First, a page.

Shamrocks' Saffron star feeling right at home in Hilltown
CLONDUFF'S Antrim recruit didn't think she would ever get to play in Croke Park. Now Claire Kearney realises that it is all about surviving marathon semi-finals to make it happen.
Cushendall native Kearney was close to hanging up her boots and hurl around two years ago. She credits Jackie Carson with realigning her main sporting interest.
“Jackie was taking Clonduff last year. He knew I was living in Downpatrick and rang me one day and suggested that I come along to a few training sessions and see what I thought. He was clear that if I wasn't interested that I could walk away," Kearney said.
“There is that Cushendall connection in the Clonduff squad anyway; Sara Louise is married to Aaron (Graffin) and Ursula (Kearney) is married to my cousin Ciarán. So it wasn't that I didn't know anyone when I arrived. I'm glad on a few counts that I bit the bullet and went to training with him that day.”
Having resurrected her club career last season, her father Brian then got involved with the establishment of an Antrim junior team at the start of 2022 and he obviously targeted his daughter for inclusion.
“Dad got a number of the Cushendall girls to come into the squad and I suppose we soon realised that we were not that far off the top teams in Junior. It turned out not a bad year at all.”
The Antrim Juniors clicked at the start of the championship and went all the way to Croke Park success in August with Kearney nailing down a place in midfield. But they had to endure a marathon semi-final with Clare to get there.
“That was a real experience. It was a very hot day and we went through normal time and then extra-time still level. Then there was a second session of extra-time and the heat and exhaustion really kicked in. But we managed to win it and I think that it gave us a huge lift going into Croke Park.”
The marketing executive who is involved in the construction industry is hoping to build on last Saturday's marathon club semi-final as she and the rest of the Clonduff squad prepare for this Saturday's outing in Croke Park.
“If the Clare game was about heat and exhaustion, Saturday's game with Clanmaurice was a different matter altogether. It was foggy and freezing cold. After a while you couldn't feel your hands on the stick. You were just numb with cold.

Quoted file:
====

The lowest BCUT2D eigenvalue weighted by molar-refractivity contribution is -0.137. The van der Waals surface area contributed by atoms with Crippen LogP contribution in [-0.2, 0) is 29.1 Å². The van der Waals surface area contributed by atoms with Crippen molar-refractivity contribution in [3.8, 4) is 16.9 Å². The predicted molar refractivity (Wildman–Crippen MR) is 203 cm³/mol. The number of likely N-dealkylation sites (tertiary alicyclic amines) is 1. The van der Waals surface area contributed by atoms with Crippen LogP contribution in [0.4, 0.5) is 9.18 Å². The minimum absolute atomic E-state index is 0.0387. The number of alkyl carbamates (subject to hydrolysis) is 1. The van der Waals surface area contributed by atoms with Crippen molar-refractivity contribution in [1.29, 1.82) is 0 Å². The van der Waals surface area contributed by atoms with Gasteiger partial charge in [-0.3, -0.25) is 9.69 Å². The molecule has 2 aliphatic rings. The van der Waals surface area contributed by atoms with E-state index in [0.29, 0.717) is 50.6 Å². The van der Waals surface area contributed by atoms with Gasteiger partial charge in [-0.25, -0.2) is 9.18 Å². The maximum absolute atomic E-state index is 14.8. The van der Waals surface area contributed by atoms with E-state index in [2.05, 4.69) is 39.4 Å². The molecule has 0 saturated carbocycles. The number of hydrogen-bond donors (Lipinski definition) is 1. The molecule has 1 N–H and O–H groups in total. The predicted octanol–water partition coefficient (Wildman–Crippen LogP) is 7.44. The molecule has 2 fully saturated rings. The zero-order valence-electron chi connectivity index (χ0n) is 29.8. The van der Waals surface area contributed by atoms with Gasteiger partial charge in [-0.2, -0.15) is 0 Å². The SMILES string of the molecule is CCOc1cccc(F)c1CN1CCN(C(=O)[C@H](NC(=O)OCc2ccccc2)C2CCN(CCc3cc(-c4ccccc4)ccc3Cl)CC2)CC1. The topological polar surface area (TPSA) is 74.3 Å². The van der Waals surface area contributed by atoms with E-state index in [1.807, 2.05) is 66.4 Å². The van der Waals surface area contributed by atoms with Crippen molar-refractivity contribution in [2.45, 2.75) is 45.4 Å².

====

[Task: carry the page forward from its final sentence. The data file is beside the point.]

“It was all about keeping a mental focus especially when it went to extra time and then the second session of extra-time.
“I know from the Antrim-Clare game, that a single point lead at that stage is a big lead, but that you can easily lose that lead. It is all about staying mentally focused.
“It was important to get ahead in the first five minutes of that last period of extra time. But I can tell you that the second five minutes were the longest five minutes of all time. The relief we all felt when Ceallach and Beth got that goal.”
Loughgiel's success in the opening game was also welcomed by Kearney.
“I was delighted for them. I know there is club rivalry there in Antrim, but when you play alongside them in the county, you get to understand how much work they put in.”
And of course her father and Mark 'Duck' McFadden had worked together as managers of the county team. Duck is now on the Loughgiel management team.
“I saw Duck on Saturday when we arrived at the pitch. But he had his game face on, so it was a brief “good luck”. I am really pleased for him.
“Before we went on to the pitch for our game, I got a hug from Róisín McCormick. She just told me to make sure we made it an Ulster double in Croke Park on Saturday evening.”
And so the Clonduff defender finds herself back in Croke Park at Christmas, hoping to complete a treble for the family there in 2022.
“Yes, David started it off, I suppose, playing in the Joe McDonagh Cup final. Then dad and I were there with the camogie team. It has been a long season, but an unforgettable one and I am hoping to finish with an early Christmas present.”